The Unmanned Aircraft Systems Airspace Operations Challenge will be held in two parts. The first competition is scheduled for next summer has a $500,000 prize.  Phase 2 of the competition will be held one year later with a $1,000,000 prize.

UND Associate Professor William Semke says the challenge is a perfect fit with the work faculty and students are already doing. “We feel we’d come into that opportunity in really good shape. I think we’d be a strong competitor in that. It is a significant undertaking but there is a significant prize money involved as well.”

The NASA challenge is expected to attract a lot of attention. Developing a ‘sense and avoid’ technology for drones is a critical step before the FAA will allow unmanned aircraft to fly in the national airspace with piloted planes.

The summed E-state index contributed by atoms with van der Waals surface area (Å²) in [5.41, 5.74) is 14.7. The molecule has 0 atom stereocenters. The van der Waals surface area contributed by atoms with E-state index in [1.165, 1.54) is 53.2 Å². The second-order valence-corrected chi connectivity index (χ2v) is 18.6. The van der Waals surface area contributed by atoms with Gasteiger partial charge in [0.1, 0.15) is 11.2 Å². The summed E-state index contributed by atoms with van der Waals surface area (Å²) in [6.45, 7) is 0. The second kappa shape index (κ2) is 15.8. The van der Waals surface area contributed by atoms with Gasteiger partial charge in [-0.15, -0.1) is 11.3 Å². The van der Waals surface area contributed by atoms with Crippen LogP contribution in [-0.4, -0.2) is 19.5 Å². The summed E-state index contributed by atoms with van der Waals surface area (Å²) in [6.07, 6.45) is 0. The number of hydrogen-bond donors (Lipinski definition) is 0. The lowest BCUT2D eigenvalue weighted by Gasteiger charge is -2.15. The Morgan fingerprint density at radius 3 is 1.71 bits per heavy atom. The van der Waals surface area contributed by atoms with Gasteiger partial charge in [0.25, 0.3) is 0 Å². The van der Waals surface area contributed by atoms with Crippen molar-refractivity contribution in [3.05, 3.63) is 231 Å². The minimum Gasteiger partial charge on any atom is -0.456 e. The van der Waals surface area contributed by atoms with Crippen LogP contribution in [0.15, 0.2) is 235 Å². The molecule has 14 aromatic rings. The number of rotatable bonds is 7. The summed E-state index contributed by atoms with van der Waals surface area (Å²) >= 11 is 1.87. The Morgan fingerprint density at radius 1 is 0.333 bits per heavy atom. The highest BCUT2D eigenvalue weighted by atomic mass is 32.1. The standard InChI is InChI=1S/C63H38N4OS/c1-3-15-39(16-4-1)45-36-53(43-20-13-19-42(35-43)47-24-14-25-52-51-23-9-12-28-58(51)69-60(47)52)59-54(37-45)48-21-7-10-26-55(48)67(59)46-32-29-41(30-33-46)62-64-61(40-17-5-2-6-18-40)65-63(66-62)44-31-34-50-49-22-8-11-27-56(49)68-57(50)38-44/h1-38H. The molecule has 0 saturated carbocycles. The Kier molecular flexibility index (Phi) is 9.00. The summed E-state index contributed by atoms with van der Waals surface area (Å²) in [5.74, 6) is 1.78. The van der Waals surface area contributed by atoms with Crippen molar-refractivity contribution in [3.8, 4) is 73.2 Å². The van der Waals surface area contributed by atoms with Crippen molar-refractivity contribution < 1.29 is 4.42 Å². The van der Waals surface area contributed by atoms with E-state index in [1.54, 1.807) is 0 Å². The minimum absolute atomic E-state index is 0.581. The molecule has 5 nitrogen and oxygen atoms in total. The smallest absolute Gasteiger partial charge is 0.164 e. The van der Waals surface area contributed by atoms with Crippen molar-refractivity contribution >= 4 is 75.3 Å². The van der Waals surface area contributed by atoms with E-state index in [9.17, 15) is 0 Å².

Semke works with students to write software that can recognize potential aircraft collisions and prompt the drone to take evasive action. That software has been in development since 2007 and UND has been testing it in the air since 2009. NASA is testing the UND software in flights this week near Grand Forks.

Semke says some of the software developed by UND is patented. “Spinoff companies are trying to do some work with this algorithm to move this forward into the commercial airspace.”

A team of students, former students and faculty are already preparing to dive into the NASA challenge.

NASA Funds Prize To Advance Drone Integration